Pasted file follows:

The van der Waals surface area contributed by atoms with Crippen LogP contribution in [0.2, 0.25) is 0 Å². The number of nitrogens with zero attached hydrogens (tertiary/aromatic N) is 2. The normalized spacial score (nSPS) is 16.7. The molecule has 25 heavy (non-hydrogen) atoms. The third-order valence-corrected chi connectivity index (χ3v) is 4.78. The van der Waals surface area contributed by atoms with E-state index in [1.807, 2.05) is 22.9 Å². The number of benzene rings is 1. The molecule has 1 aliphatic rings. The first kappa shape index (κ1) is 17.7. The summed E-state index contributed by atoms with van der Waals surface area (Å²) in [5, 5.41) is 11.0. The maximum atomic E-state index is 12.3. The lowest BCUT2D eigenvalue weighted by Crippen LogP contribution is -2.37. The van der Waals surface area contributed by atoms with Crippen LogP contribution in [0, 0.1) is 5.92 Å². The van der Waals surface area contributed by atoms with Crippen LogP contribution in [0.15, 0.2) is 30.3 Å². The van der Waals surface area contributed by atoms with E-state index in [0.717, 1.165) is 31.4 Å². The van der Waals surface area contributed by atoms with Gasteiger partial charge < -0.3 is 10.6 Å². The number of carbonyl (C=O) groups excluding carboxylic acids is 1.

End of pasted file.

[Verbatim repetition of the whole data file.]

The van der Waals surface area contributed by atoms with Crippen LogP contribution in [0.2, 0.25) is 0 Å². The number of nitrogens with zero attached hydrogens (tertiary/aromatic N) is 2. The normalized spacial score (nSPS) is 16.7. The molecule has 25 heavy (non-hydrogen) atoms. The third-order valence-corrected chi connectivity index (χ3v) is 4.78. The van der Waals surface area contributed by atoms with E-state index in [1.807, 2.05) is 22.9 Å². The number of benzene rings is 1. The molecule has 1 aliphatic rings. The first kappa shape index (κ1) is 17.7. The summed E-state index contributed by atoms with van der Waals surface area (Å²) in [5, 5.41) is 11.0. The maximum atomic E-state index is 12.3. The lowest BCUT2D eigenvalue weighted by Crippen LogP contribution is -2.37. The van der Waals surface area contributed by atoms with Crippen LogP contribution in [0, 0.1) is 5.92 Å². The van der Waals surface area contributed by atoms with Crippen LogP contribution in [0.15, 0.2) is 30.3 Å². The van der Waals surface area contributed by atoms with E-state index in [0.717, 1.165) is 31.4 Å². The van der Waals surface area contributed by atoms with Gasteiger partial charge < -0.3 is 10.6 Å². The number of carbonyl (C=O) groups excluding carboxylic acids is 1.